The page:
Iraq approves $680m fund for renewable energy projects
Iraq’s Central Bank has approved a ID1 trillion ($680m) fund for renewable energy projects in the country
Iraq’s Central Bank has approved a ID1 trillion ($680m) fund for renewable energy projects in the country.
The Central Bank’s deputy governor Ihsan Al-Yasiri told a recent renewable energy seminar in Baghdad that the initiative had been launched in 2021, with the aim of expanding “… clean sources of energy, support the environment and tackle power shortages.”
Suha al-Najjar, head of Iraq’s National Investment Commission, also speaking at the seminar, said that contracts awarded to international energy firms in recent months would produce nearly 7.5GW of clean electricity.
“We urge local and global companies to take advantage of the Central Bank initiative in the construction of more solar power projects in Iraq,” said Al-Najjar.
In October 2021, UAE-based Masdar signed an implementation agreement with Iraq’s Ministry of Electricity & National Investment Commission to implement five photovoltaic (PV) solar projects with a total combined capacity of 1GW.
Under the agreement, Masdar, a subsidiary of Abu Dhabi sovereign wealth fund Mubadala Investment Company, will develop a 450MW PV solar independent power producer (IPP) project in the Dhi Qar governorate in southern Iraq; 100MW and 250MW PV IPPs in Ramadi in central Iraq; a 100MW PV IPP in Mosul and a 100MW project in Amarah in the southeast of the country.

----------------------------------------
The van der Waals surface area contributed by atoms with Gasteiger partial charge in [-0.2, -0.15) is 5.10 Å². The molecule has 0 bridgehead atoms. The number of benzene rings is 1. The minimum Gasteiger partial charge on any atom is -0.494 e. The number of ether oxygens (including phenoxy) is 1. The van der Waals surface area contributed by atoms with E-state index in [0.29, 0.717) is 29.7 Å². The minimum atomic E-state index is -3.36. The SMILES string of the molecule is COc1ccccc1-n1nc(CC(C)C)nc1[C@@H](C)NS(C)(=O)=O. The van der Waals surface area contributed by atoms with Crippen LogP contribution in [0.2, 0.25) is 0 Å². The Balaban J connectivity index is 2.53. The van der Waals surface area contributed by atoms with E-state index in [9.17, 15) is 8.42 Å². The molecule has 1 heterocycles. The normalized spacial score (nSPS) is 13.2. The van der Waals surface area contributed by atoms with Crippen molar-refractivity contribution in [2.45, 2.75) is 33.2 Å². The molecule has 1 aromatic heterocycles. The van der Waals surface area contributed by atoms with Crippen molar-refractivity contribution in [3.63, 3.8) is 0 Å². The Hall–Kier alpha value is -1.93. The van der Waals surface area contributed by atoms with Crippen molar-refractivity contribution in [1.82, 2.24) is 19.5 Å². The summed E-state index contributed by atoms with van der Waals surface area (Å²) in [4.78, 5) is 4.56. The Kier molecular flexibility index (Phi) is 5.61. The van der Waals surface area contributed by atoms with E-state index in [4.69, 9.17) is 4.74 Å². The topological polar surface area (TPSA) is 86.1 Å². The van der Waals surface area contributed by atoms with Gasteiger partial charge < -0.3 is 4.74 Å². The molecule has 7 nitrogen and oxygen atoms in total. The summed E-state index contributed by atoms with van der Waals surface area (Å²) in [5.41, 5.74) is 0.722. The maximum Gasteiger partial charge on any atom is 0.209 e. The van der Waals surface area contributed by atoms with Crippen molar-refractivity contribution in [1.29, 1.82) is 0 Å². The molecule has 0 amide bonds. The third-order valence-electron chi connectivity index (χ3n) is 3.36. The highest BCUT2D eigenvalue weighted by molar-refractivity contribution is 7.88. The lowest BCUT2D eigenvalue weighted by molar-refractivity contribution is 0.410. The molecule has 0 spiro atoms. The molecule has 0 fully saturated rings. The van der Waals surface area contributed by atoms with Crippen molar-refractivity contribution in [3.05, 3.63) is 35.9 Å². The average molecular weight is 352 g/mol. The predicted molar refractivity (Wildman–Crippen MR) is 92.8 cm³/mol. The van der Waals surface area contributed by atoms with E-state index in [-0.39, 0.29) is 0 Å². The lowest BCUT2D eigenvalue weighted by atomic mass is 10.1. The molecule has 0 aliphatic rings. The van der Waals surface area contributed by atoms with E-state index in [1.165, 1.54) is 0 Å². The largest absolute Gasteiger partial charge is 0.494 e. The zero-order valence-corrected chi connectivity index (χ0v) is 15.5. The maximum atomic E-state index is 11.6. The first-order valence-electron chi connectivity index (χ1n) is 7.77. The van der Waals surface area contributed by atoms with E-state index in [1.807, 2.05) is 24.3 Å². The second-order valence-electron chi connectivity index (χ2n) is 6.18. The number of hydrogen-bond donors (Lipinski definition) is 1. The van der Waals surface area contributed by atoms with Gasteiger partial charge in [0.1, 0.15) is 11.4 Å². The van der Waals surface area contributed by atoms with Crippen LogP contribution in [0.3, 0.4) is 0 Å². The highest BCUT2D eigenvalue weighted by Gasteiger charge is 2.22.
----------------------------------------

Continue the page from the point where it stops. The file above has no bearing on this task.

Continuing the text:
The five projects form the first phase of an agreement Masdar signed with the Iraqi government in June to develop 2GW of renewables capacity across Iraq. A further 1GW of capacity will be delivered in the second phase.
The 525MW of PV solar capacity will be developed in the provinces of Babel and Karbala in southern Iraq. The value of the project will be about $500m.
Iraq revealed earlier this year that it is intending to develop 10GW of renewable energy sources by 2030.
Iraq is facing a major challenge to meet growing demand for power across the country. In 2018, the installed capacity of 15GW was significantly lower than the 23.5GW peak demand recorded during the year.
As a result of the shortfall, many areas of the country only have access to a few hours of electricity a day. According to the government, it is estimated that electricity shortages are costing Iraq’s economy as much as $40bn a year
Market Outlook Report 2022
Find out about the business opportunities, regulatory environment in the Middle East's power market and the planned projects and investments in Africa's emerging utilities markets in Energy & Utilities' Middle East and Africa Outlook report.